BRIEF DESCRIPTION OF THE DRAWINGS FIG. 1 illustrates a front elevational view of a putter employing the present invention in a practice configuration;
FIG. 2 is atop plan view of the putter of FIG. 1 showing two positions of impact'with a golf ball;
FIG. 3 is abottom view of the putter of FIG. 1;
FIG. 4 is an exploded perspective view of the putter of the present invention;
FIG. 5 is a bottom perspective view of the putter in a normal configuration;
FIG. 6 is a view of an alternate embodiment of the invention.
FIG. 7 is a top plan view of FIG. 6 taken along line 77;
FIG. 8 is a perspective view of a third embodiment of the invention;
FIG. 9 is a sectional view of FIG. 8 taken along line 99;
FIG. 10 is a front elevational view of a fourth embodiment of the invention; and
FIG. 11 is a top plan view of FIG. 10.
DESCRIPTION OF- THE PREFERRED EMBODIMENTS FIGS. 1 to 4 illustrate one embodiment of the putter of the present invention. The putter is generally designated by the numeral 10, It will be appreciated the drawings show only the head section of the putter; how-.
ever, the club includes a conventional shaft and grip.
The putter head is modified by a slot 14 cut into the.
bottom of the putter head behind the striking face 11 of the blade and is at a location where it is symetrical about the center of percussion or sweep spot of the putter. Two smaller slots 16 and 18 are cut completely across the lower portion of the putter face perpendicular to and in communication with the slot 14. The slot 14 is provided with a threaded bore 20 adapted to receive a screw 21.
An attachment 12 is formed ofa rectangular plate 23 which fits into the corresponding slot 14 cut out of the bottom of the putter head. The attachment 12 includes two members 22 extending from the ends of the rectangular plate 23, each of which supports one of a pair of vertically upstanding bars 24 which lie across and project from the striking face 11 of the putter blade. The shape of attachment 12 is not critical, but may be any convenient shape or size as long as it can be readily mounted on and removed from the putter head. However, an important feature of the invention is that the mass of the attachment 12 is symetrical about its center in order that when it is fit into the slot 14, it is symetrical with the center of percussion of the putter and reversal of the attachment 12 does not alter the weight and/or swing characteristics of the club. The attachment 12 is secured by a-screw 21 which engages the threaded bore in the putter head, but any suitable fastening means may be used. By way of example, two or more screws or clamps may be used. Also, the attachment is shown as being detachable from the putter head; however, it may be permanently mounted on a spring biased post so it may be turned without the necessity of completely detaching the attachment from the club head.
When the putter is used as a practice device, the rectangular plate 23 of the attachment 12 is placed in the slot 20, the members 22 fit into the smaller slots 16 and 18 and the'bars 24 project vertically across the striking face 11 of the putter face equidistant from the center of percussion of the putter head. The distance between the bars is designed to permit a golf ball to be struck at the center of percussion, or nearly so, without interference with either of the vertical bars. However, if the putter is stroked in such a way to produce a striking of the ball significantly displaced either side of the center of percussion, the ball will be struck by one of the bars 24 which will cause a pronounced variance in the line of travel of the ball from normal. In this way, any stroke differing from a near perfect stroke will not provide a proper striking of the ball and subsequent straight line of travel.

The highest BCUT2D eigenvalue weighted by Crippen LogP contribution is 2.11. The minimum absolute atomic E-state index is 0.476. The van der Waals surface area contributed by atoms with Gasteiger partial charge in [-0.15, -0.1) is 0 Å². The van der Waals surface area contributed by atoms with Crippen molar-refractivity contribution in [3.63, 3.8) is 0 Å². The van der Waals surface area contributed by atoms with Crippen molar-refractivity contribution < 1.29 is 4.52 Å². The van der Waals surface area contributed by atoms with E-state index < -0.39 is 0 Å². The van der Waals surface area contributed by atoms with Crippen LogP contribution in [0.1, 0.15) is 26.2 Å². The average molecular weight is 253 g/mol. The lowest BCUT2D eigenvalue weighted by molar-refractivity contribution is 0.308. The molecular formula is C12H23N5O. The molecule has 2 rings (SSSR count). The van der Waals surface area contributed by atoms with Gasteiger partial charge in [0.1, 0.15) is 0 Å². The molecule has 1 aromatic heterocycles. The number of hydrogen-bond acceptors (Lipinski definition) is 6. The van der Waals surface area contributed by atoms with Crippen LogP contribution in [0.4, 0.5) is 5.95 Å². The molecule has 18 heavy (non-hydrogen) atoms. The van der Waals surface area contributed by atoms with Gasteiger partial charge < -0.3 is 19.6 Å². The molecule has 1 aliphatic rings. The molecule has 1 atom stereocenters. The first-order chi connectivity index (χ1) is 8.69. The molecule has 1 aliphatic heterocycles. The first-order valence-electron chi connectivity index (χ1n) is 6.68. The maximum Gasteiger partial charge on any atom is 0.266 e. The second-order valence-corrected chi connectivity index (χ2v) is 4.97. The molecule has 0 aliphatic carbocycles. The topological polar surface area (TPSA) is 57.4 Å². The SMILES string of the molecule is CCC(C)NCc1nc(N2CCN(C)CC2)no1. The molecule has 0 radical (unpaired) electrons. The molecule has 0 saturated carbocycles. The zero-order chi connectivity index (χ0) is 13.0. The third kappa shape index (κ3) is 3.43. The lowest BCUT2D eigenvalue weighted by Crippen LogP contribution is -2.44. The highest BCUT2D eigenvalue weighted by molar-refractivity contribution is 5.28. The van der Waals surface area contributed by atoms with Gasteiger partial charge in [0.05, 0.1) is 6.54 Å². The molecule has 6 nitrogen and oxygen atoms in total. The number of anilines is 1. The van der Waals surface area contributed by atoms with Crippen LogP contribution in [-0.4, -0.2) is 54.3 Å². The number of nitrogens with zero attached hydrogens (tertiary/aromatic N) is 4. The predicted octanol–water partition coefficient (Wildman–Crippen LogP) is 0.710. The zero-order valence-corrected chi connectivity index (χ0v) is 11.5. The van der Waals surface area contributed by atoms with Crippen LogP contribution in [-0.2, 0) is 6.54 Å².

When the putter is used as a conventional club for normal playing, as illustrated in FIG. 5, the position of the attachment 12 is reversed in the slots l4, l6 and 18 and the bars 24 project into a rearward portion of the putter, away from the hitting face 11 of the putter blade. With this arrangement, the weight and mass characteristics of the putter remain essentially the same as when the putter isused for practice because the attachment 12 is symetrical about the center of percussion and the player will continue to experience the same feel of the club to which he has become accustomed to in practicing when using the club for normal play.
FIGS. 6 and 7 illustrate an alternate embodiment of the invention used as a practice device. The attachment takes the form of a pair of members 60 and 62 which generally conform to the shape of the club 64. The members 60 and 62 are positioned at either end of the putter blade so as to form a limited or restricted hitting area on the striking face 65 of the blade. As with the previously described club, the members 60 and 62 are shaped to form the restricted striking area which is symetrical about the center of percussion of the putter. Screws 68 are shown as the means of securing the members 60 and 62; however, it will be appreciated any suitable fastener may be employed.